Collaborative practice is one of the key themes for the International Nursing Review (INR). Indeed, a search of the journal using that term discovers 196 citations. However, very few of those papers address collaborative practice as defined by the World Health Organization (WHO): ‘When multiple health workers from different professional backgrounds work together with patients, families, carers, and communities to deliver the highest quality of care’ (WHO 2010; Interprofessional Education Collaborative Expert Panel 2011),
Nor do these papers address how education is preparing nurses locally or globally to lead as well as participate in collaborative practice within and across professions.
Holzemer (2013) recently conjectured that the dominant hierarchy of medical leadership and the unequal distribution of resources for training between medicine and nursing are significant barriers to interprofessional education for the kind of team practice advocated for the 21st Century (Cuff et al. 2014). These are real and important barriers and they are consistent with those cited in the interprofessional literature (WHO 2013; Tang et al. 2013; Bryar et al. 2012).
I have a more optimistic view, however, and am heartened by primary health care case studies most recently published by the WHO Nursing and Midwifery Section (2013) and reports of the development of communities of practice in collaborative nursing research across African, North American and European Universities (for example, Bentley et al. 2014 and Uys & Middleton 2011). Further, the recent WHO publication of case studies in successful demonstrations indicates that facilitators of interprofessional collaborative practice are there. These case studies provide excellent examples of best practices for communities of practice. Unfortunately, the publication does not clarify the extent to which nursing leadership was present in those case studies (WHO 2013). The emphasis in North America on tertiary and acute care sometimes blinds us to the facilitators and opportunities in primary health care that are so salient to our colleagues throughout the world.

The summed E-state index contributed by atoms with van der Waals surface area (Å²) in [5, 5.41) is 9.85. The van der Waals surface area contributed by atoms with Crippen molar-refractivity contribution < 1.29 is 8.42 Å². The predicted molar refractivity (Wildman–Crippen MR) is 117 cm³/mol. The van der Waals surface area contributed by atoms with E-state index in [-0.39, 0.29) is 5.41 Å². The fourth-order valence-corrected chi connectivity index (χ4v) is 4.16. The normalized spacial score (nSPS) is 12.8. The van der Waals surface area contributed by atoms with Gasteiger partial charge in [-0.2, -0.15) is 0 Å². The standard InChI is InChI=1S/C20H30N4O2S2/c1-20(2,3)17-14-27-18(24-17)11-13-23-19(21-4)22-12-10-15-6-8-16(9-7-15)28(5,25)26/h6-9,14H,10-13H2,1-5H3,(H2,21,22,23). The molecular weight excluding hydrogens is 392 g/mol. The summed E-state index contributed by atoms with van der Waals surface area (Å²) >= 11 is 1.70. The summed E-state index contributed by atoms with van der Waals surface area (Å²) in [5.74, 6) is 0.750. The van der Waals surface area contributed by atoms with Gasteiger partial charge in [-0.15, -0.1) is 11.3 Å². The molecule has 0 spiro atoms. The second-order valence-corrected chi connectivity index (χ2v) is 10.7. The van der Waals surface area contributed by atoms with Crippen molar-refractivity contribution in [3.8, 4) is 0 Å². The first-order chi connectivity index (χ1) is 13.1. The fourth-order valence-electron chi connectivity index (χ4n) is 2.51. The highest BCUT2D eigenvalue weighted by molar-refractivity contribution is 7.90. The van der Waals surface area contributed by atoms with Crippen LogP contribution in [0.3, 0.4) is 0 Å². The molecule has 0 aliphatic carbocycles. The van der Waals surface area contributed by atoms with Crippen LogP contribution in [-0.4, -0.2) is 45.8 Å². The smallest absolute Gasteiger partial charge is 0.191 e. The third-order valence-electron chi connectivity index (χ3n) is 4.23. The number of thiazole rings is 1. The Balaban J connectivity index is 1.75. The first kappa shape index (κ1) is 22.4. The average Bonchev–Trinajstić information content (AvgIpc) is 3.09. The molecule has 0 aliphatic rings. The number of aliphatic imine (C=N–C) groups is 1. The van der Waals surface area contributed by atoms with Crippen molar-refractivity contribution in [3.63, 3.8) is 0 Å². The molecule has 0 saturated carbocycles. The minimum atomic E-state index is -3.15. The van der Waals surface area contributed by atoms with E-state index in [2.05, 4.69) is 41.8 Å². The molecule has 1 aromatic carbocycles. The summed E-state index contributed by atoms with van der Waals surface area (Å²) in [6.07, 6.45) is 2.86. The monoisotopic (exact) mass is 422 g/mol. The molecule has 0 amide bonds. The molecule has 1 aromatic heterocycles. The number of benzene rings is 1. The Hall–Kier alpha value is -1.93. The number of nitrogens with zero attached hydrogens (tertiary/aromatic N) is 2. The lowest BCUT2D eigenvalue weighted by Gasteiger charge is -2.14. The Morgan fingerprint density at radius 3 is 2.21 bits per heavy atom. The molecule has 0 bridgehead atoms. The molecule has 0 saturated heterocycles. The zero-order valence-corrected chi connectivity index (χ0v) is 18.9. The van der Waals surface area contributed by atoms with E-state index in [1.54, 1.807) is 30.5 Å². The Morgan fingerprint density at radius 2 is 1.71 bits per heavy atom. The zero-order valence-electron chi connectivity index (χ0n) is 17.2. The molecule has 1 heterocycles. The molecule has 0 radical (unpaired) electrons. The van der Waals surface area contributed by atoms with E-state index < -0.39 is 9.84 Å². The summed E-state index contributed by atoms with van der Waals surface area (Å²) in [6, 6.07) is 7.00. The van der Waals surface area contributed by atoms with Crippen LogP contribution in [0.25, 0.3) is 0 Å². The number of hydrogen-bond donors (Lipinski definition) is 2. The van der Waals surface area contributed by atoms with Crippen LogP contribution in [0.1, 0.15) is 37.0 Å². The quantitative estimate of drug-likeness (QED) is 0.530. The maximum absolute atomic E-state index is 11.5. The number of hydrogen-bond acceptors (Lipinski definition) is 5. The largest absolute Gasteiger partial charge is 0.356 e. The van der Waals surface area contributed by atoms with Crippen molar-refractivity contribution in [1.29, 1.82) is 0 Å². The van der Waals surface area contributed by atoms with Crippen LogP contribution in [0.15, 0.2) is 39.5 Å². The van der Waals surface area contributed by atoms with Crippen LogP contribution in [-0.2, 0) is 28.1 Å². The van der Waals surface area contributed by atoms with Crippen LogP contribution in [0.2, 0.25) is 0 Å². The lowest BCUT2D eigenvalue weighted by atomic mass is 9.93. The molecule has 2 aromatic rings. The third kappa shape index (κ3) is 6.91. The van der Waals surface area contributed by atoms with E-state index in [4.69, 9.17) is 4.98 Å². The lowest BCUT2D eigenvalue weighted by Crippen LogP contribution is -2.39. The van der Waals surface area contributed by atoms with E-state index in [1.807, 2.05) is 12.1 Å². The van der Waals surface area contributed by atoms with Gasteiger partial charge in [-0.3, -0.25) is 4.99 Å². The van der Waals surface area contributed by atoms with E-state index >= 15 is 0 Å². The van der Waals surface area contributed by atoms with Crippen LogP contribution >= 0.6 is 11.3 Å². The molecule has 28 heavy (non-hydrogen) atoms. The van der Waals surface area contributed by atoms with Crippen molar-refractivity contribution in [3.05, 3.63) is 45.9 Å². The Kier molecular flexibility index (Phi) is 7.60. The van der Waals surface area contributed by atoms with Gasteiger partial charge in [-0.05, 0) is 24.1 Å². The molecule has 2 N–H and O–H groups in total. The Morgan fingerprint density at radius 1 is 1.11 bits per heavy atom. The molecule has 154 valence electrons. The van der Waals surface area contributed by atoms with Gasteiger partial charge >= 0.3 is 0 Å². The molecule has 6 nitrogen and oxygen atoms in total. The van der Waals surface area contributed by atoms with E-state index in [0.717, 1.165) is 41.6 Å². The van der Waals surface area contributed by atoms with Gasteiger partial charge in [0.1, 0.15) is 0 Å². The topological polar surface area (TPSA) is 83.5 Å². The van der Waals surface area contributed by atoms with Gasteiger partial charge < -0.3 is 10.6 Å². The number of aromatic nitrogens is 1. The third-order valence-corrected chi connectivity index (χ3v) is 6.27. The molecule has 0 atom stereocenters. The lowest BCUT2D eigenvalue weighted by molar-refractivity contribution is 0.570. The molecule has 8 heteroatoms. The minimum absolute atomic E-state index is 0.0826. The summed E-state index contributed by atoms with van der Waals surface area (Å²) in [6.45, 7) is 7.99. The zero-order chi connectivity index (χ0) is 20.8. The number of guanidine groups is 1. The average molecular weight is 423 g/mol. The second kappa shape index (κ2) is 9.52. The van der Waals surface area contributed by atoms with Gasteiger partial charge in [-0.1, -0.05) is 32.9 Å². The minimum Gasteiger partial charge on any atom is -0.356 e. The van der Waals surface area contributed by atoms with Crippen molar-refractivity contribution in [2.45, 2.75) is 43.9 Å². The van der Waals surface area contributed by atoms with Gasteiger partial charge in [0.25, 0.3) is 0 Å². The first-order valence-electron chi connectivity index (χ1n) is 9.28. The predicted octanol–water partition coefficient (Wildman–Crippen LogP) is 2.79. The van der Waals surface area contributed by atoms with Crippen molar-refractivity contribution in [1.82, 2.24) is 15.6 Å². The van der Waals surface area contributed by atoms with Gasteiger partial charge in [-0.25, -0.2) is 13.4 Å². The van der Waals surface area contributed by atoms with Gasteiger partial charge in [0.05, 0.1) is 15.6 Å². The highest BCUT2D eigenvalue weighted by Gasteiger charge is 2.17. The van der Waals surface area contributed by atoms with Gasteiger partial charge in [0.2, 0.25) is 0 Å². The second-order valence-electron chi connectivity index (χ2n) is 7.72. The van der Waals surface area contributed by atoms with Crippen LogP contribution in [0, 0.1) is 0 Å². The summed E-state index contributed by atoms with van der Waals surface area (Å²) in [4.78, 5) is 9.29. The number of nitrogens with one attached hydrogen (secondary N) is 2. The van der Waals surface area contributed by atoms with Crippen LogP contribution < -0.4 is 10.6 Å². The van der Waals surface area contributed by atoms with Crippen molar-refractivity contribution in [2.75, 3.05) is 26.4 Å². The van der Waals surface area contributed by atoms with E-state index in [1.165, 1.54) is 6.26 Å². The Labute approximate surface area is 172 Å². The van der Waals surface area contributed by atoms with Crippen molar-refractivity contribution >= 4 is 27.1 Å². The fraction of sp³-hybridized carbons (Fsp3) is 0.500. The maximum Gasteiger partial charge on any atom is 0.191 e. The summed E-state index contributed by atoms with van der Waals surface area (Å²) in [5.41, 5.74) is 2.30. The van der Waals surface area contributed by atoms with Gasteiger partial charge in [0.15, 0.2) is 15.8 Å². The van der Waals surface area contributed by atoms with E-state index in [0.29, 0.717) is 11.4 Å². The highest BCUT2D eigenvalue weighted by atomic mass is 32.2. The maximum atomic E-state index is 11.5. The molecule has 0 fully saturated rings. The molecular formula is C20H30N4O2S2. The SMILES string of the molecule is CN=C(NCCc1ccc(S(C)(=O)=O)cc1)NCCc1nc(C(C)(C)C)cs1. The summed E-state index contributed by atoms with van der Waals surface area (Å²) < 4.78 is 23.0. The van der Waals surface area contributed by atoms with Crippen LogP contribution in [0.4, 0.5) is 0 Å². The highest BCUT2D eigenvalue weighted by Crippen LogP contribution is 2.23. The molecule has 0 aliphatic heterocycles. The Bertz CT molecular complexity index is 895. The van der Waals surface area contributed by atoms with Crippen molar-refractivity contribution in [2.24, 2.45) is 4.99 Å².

The fact remains that little of this work reporting facilitators and outcomes of collaborative interprofessional practice are published in INR. As a brand new Associate Editor, I would challenge the community of practice of our readership to remedy that. Multiple reports of successful collaborations are presented at international nursing and health professions conference, but so few make their way into the published literature. Faculty in my School of Nursing recently had a rich discussion of programs and activities in which they are engaged with colleagues throughout the world, yet few had written this work as products of scholarly inquiry.
In answer to Holzemer's editorial, I would say the time is now for nursing, public health, medicine and others to engage in interprofessional education for collaborative practice. The time is now to report their outcomes in a wide range of professional and interprofessional journals.
Pamela H. Mitchell, RN, PhD, FAAN, FAHA is an Associate Editor of the International Nursing Review (INR). She is Professor of Bio-behavioral Nursing and Health Systems, and Adjunct Professor, Department of Health Services at the University of Washington in Seattle, Washington, USA. She is also the founding Director of the Center for Health Sciences Interprofessional Education and Research at the same university.